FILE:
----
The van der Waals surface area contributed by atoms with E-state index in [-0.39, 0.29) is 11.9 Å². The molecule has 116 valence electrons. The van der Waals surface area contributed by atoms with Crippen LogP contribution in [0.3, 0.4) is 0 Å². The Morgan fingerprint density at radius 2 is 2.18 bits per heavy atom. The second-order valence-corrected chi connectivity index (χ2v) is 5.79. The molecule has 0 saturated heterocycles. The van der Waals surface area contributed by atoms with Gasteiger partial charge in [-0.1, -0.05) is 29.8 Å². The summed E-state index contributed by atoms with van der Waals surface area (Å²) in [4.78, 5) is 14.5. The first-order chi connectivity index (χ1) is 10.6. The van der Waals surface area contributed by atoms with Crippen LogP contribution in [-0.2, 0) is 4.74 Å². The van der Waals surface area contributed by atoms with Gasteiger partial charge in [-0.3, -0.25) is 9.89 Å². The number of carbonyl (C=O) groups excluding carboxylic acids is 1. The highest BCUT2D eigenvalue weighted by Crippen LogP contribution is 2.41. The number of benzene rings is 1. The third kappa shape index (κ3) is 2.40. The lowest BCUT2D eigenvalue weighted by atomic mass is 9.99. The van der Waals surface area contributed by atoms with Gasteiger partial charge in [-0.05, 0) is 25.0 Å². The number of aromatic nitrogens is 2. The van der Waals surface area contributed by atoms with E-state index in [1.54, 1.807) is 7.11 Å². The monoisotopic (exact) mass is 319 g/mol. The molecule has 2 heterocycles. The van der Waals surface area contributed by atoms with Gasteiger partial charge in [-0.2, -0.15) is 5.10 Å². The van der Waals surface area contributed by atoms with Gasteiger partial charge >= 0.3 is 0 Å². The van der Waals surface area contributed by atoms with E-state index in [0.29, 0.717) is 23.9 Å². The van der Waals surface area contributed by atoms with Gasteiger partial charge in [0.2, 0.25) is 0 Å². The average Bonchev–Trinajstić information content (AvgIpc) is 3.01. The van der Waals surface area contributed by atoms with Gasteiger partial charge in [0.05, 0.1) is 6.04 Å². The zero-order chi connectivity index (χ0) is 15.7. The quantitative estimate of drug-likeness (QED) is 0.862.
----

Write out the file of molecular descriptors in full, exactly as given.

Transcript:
The van der Waals surface area contributed by atoms with E-state index in [-0.39, 0.29) is 11.9 Å². The molecule has 116 valence electrons. The van der Waals surface area contributed by atoms with Crippen LogP contribution in [0.3, 0.4) is 0 Å². The Morgan fingerprint density at radius 2 is 2.18 bits per heavy atom. The second-order valence-corrected chi connectivity index (χ2v) is 5.79. The molecule has 0 saturated heterocycles. The van der Waals surface area contributed by atoms with Gasteiger partial charge in [-0.1, -0.05) is 29.8 Å². The summed E-state index contributed by atoms with van der Waals surface area (Å²) in [4.78, 5) is 14.5. The first-order chi connectivity index (χ1) is 10.6. The van der Waals surface area contributed by atoms with Crippen LogP contribution in [-0.2, 0) is 4.74 Å². The van der Waals surface area contributed by atoms with Gasteiger partial charge in [-0.3, -0.25) is 9.89 Å². The number of carbonyl (C=O) groups excluding carboxylic acids is 1. The highest BCUT2D eigenvalue weighted by Crippen LogP contribution is 2.41. The number of benzene rings is 1. The third kappa shape index (κ3) is 2.40. The lowest BCUT2D eigenvalue weighted by atomic mass is 9.99. The van der Waals surface area contributed by atoms with Gasteiger partial charge in [-0.05, 0) is 25.0 Å². The number of aromatic nitrogens is 2. The van der Waals surface area contributed by atoms with E-state index in [1.54, 1.807) is 7.11 Å². The monoisotopic (exact) mass is 319 g/mol. The molecule has 2 heterocycles. The van der Waals surface area contributed by atoms with Gasteiger partial charge in [-0.2, -0.15) is 5.10 Å². The van der Waals surface area contributed by atoms with Gasteiger partial charge >= 0.3 is 0 Å². The van der Waals surface area contributed by atoms with E-state index in [0.29, 0.717) is 23.9 Å². The van der Waals surface area contributed by atoms with Gasteiger partial charge in [0.2, 0.25) is 0 Å². The average Bonchev–Trinajstić information content (AvgIpc) is 3.01. The van der Waals surface area contributed by atoms with Gasteiger partial charge in [0.05, 0.1) is 6.04 Å². The zero-order chi connectivity index (χ0) is 15.7. The quantitative estimate of drug-likeness (QED) is 0.862.